Cambodia has banned exports of breast milk to the United States. Ambrosia, a Utah company, has been shipping breast milk to American mothers (and possibly some body builders). Cambodian authorities say that the business endangers the health of babies.
UNICEF is adamantly opposed to the sale of breastmilk by poor women in developing countries. “Breast milk banks should never be operated by exploiting vulnerable and poor women for profit and commercial purposes,” Iman Morooka, of UNICEF in Cambodia, told The Guardian.
“Breast milk could be considered as human tissue, the same as blood, and as such its commercialisation should be banned. Malnutrition remains a threat to children’s wellbeing in Cambodia, and proper breastfeeding is one of the key factors contributing to a child’s good health and nutrition.”
There are ethical objections, as well. "It treats the women as a tool for producing things for other people who have more opportunity," says Ros Sopheap, the director of NGO Gender and Development for Cambodia. "Even if the women do it voluntarily, there is financial pressure."
Ambrosia Milk—known in Cambodia as Khun Meada, which means “gratitude of mothers” in Khmer – has exported the milk of about 90 women since 2015. “We believe in empowering the mothers of Cambodia with a way to make money while nurturing their families, as well as others, through the donation of their excess milk,” says its website.
A co-founder of the company, Ryan Newell, defended his business to The Guardian: “We’ve been able to offer these women work where they are earning two to three times what they would be making elsewhere. They’re able to stay home with their kids more because they are not working the insane hours.”
For poor women, it must seem like an attractive proposition. One woman told the Cambodian Daily that the minimum wage in a garment factory is US$144 per month, while she could earn $120 a week by selling her breast milk. Ambrosia has exported about 500 kg of frozen breast milk every two to three months since it began operations.
Another dispatch from the Wild West of assisted reproduction. “Husband Gave Birth To His First Child After Wife Was Unable To Fall Pregnant” was the irresistible headline in the Huffington Post UK.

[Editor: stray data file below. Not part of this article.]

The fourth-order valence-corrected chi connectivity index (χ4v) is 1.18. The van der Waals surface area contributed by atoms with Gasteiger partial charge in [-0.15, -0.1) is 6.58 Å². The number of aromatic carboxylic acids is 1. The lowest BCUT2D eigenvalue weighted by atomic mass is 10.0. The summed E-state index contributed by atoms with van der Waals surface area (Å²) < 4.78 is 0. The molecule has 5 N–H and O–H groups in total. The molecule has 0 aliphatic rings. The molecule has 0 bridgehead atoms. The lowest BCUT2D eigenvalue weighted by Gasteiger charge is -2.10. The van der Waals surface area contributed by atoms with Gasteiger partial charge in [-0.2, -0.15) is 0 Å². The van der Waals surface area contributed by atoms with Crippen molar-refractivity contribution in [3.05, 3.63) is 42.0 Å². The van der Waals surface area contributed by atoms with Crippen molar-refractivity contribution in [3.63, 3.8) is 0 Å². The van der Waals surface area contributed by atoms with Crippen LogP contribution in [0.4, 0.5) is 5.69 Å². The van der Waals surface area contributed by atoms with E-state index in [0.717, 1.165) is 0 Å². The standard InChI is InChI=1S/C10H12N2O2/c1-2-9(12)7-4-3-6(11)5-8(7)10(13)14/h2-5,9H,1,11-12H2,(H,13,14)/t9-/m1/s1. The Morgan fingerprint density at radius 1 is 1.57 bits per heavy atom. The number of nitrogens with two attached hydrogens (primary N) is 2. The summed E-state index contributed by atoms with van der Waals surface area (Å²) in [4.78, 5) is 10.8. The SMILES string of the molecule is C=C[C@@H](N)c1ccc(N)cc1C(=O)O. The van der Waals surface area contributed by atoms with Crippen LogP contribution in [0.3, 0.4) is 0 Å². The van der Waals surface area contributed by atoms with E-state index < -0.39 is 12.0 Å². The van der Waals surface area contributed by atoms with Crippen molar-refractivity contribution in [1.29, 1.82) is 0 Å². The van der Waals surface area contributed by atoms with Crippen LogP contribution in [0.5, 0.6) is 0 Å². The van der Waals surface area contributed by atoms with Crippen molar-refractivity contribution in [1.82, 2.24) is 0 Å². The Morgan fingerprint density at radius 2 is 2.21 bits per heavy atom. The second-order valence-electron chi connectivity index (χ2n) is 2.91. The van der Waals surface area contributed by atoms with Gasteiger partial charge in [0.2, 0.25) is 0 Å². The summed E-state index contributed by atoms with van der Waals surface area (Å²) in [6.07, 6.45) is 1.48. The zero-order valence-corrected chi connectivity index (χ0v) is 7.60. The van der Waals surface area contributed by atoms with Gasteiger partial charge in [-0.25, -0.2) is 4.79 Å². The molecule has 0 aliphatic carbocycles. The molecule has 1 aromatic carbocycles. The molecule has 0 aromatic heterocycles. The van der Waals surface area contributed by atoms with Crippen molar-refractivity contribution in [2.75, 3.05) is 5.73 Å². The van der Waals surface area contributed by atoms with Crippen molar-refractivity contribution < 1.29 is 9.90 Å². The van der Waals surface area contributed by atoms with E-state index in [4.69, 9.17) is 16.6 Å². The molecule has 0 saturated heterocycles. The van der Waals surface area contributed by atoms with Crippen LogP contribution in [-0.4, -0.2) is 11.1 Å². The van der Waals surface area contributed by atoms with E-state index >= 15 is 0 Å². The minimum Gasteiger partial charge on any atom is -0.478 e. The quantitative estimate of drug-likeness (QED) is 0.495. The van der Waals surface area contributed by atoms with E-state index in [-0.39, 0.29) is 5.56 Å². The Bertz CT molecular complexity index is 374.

However, it turns out that instead of being a pregnant truck driver, a bit like Arnold Schwarzenegger’s 1994 film Junior, the husband is a transgender man. The couple are actually lesbians, who married in 2013 in Ohio: Chris Rehs-Dupin and Amy.
After Amy’s five failed attempts at artificial insemination, Chris volunteered to carry the baby. Although she was living as a man, she had not had sex-change surgery and still had her reproductive organs. “We were fortunate enough to have two uteruses,” they told the Daily Mail. Their daughter Hayden was born in December 2014. (No mention was made of the biological father.)
The pregnancy shook Chris’s decision to live as a man. “Being pregnant is such a female thing and that's when I started to question that it was not what I was.” Amy tried to breastfeed their daughter, but Chris eventually had to. However, she persevered with her male identity after the birth. She is thinking of having a double mastectomy but not “bottom surgery” as she does not want to rule out the possibility of bearing another child.
In the meantime, Amy fell pregnant after another attempt at artificial insemination. They would like to have a third child.
Gene editing technology will inevitably lead to eugenics – and that’s a good thing, says Adam Cohen, the author of ”Imbeciles: The Supreme Court, American Eugenics, and the Sterilization of Carrie Buck”.
Cohen’s book relates the tragic story of a young woman from Virginia who was forcibly sterilised. Her case went all the way to the US Supreme Court, which concluded, in the notorious words of Justice Oliver Wendell Holmes, “Three generations of imbeciles are enough.” That case marked the highwater mark of the American eugenics movement. But Nazi atrocities almost completely discredited the idea.
However, writing in an op-ed for the Los Angeles Times, Cohen, like an increasing number of bioethicists, distinguishes between “bad eugenics” and “good eugenics”. The former is totalitarian and involuntary; the latter is individual and discretionary. He strongly supports the idea of “embryo editing”: “This time around, eugenics could be a force for good.”
... we should also recognize that there is a crucial difference between the old eugenics and the new. Rather than demonizing “unfit” people and working to sterilize them, the new eugenics regards their inherited disabilities as treatable medical conditions and seeks to help them have healthy children.
Australian doctors are calling for a campaign to fight mental illness in the medical profession, after it was revealed that four junior clinicians had taken their lives in the past six months.
Writing in The Guardian this week, doctor and author Ranjana Srivastava described the heart wrenching experience of attending the funeral of a colleague who took her own life. Srivastava called on doctors to make a concerted effort to support colleagues who were suffering:
“As a profession, we must do more than lament our dead colleagues. Dealing effectively with mental illness and halting suicide among doctors requires curiosity, compassion and practical support.”
In addition to four deaths across the country in the past half year, New South Wales Coroner Michael Barnes revealed that 20 doctors have committed suicide in his State alone in the past decade.
AMA NSW president Brad Frankum said it was time the industry “faced facts” on suicides. Frankum told the Daily Telegraph that junior doctors were under extreme pressure, and that hospital culture fostered a competitive environment and placed young people under intense scrutiny with extremely long work hours.